Built in 1961, the Berlin Wall stood for 28 years at the front line of the Cold War between the Americans and the Soviets.
It had carved a 97.2-mile swath through Berlin’s heart and the surrounding countryside, and through the hearts of many of its people.
Seeming as permanent as death to many, it cut off East Germans from the West and stemmed the tide of people fleeing East Germany.
Directly across the street from the wall, the Lutheran Lazarus Order ran a clinic that helped those who were injured trying to get through the barrier, with its watch towers and armed soldiers. The sisters also took care of burying those who died seeking freedom.
"Families were torn apart, people couldn’t move freely from one neighborhood to the other anymore, many died trying to run away to the West," Sister Brigitte Queisser told The Associated Press.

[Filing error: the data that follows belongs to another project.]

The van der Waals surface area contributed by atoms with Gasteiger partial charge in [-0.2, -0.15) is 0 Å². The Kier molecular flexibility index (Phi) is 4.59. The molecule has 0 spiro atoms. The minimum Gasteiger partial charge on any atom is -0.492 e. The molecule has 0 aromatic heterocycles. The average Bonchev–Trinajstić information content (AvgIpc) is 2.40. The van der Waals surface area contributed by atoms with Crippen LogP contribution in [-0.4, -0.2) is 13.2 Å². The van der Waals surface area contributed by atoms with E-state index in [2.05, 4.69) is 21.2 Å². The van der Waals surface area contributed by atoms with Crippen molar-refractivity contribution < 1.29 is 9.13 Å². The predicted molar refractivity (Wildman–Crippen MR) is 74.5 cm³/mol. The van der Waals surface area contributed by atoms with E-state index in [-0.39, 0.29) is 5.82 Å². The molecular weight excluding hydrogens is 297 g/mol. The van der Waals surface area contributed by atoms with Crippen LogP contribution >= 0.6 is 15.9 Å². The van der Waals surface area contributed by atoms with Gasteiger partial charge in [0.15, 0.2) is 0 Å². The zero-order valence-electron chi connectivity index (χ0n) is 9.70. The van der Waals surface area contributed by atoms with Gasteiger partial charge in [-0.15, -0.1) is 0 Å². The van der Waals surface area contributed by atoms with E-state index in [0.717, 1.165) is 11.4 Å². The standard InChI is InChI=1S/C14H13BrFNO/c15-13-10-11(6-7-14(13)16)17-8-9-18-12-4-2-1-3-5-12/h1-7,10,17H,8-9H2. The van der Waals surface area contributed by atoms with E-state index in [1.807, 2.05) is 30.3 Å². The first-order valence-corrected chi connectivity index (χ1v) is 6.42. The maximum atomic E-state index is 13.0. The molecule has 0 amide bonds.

But 30 years ago, thousands of East Germans found freedom by seeking refuge in the West German embassy in Prague. And that revealed cracks in a barrier that East German leader Erich Honecker months earlier said would "still exist in 50 and even in 100 years, if the reasons for it are not overcome."
Honecker’s ill-fated comment came on Jan. 19, 1989. Less than 10 months later, his presidency had ended, his country was crumbling and the wall had come down.
Thirty years ago today, East Germany opened its heavily fortified border after 28 years. Over the subsequent weeks and months, people chipped away at the wall.
"Official German reunification is complete. But the unity of the Germans, their unity was not fully complete, ... and that is still the case today," said German Chancellor Angela Merkel, who grew up in East Germany. "German unity is not a state, completed and finished, but a perpetual process."
The same could be said of America today, not with a literal wall but a partisan divide. So we should take a lesson from our allies in Germany and tear down that wall for the good of the United States of America.